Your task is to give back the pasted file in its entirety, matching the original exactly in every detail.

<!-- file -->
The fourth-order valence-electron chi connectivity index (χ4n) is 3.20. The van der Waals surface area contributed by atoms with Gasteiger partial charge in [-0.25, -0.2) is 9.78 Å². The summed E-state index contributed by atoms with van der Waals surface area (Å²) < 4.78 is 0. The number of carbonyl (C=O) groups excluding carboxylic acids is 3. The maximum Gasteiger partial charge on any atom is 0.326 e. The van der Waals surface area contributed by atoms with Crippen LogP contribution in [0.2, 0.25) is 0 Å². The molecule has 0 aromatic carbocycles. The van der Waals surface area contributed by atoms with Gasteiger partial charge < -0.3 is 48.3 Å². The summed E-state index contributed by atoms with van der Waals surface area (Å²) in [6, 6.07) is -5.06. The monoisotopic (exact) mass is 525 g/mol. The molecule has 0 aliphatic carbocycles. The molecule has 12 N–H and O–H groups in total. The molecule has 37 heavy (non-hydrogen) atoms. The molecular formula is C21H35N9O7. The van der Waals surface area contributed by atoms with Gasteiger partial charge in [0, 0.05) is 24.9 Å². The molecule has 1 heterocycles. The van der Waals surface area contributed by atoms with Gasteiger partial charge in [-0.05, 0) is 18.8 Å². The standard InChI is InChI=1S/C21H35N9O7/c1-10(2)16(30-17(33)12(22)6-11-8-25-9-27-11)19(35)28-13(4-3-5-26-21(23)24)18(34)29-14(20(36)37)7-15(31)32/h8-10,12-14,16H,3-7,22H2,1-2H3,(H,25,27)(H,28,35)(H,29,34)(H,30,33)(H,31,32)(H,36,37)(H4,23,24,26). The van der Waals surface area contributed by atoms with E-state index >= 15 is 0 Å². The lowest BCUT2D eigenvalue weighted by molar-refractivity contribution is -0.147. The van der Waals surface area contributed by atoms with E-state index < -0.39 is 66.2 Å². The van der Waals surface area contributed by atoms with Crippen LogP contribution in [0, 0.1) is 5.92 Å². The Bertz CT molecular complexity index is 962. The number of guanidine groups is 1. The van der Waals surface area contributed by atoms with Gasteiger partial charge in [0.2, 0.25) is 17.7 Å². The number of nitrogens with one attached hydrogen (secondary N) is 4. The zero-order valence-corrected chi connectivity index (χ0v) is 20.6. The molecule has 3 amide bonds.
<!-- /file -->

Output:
The fourth-order valence-electron chi connectivity index (χ4n) is 3.20. The van der Waals surface area contributed by atoms with Gasteiger partial charge in [-0.25, -0.2) is 9.78 Å². The summed E-state index contributed by atoms with van der Waals surface area (Å²) < 4.78 is 0. The number of carbonyl (C=O) groups excluding carboxylic acids is 3. The maximum Gasteiger partial charge on any atom is 0.326 e. The van der Waals surface area contributed by atoms with Crippen LogP contribution in [0.2, 0.25) is 0 Å². The molecule has 0 aromatic carbocycles. The van der Waals surface area contributed by atoms with Gasteiger partial charge < -0.3 is 48.3 Å². The summed E-state index contributed by atoms with van der Waals surface area (Å²) in [6, 6.07) is -5.06. The monoisotopic (exact) mass is 525 g/mol. The molecule has 0 aliphatic carbocycles. The molecule has 12 N–H and O–H groups in total. The molecule has 37 heavy (non-hydrogen) atoms. The molecular formula is C21H35N9O7. The van der Waals surface area contributed by atoms with Gasteiger partial charge in [0, 0.05) is 24.9 Å². The molecule has 1 heterocycles. The van der Waals surface area contributed by atoms with Gasteiger partial charge in [-0.05, 0) is 18.8 Å². The standard InChI is InChI=1S/C21H35N9O7/c1-10(2)16(30-17(33)12(22)6-11-8-25-9-27-11)19(35)28-13(4-3-5-26-21(23)24)18(34)29-14(20(36)37)7-15(31)32/h8-10,12-14,16H,3-7,22H2,1-2H3,(H,25,27)(H,28,35)(H,29,34)(H,30,33)(H,31,32)(H,36,37)(H4,23,24,26). The van der Waals surface area contributed by atoms with E-state index >= 15 is 0 Å². The lowest BCUT2D eigenvalue weighted by molar-refractivity contribution is -0.147. The van der Waals surface area contributed by atoms with E-state index < -0.39 is 66.2 Å². The van der Waals surface area contributed by atoms with Crippen LogP contribution in [0, 0.1) is 5.92 Å². The Bertz CT molecular complexity index is 962. The number of guanidine groups is 1. The van der Waals surface area contributed by atoms with Gasteiger partial charge in [0.2, 0.25) is 17.7 Å². The number of nitrogens with one attached hydrogen (secondary N) is 4. The zero-order valence-corrected chi connectivity index (χ0v) is 20.6. The molecule has 3 amide bonds.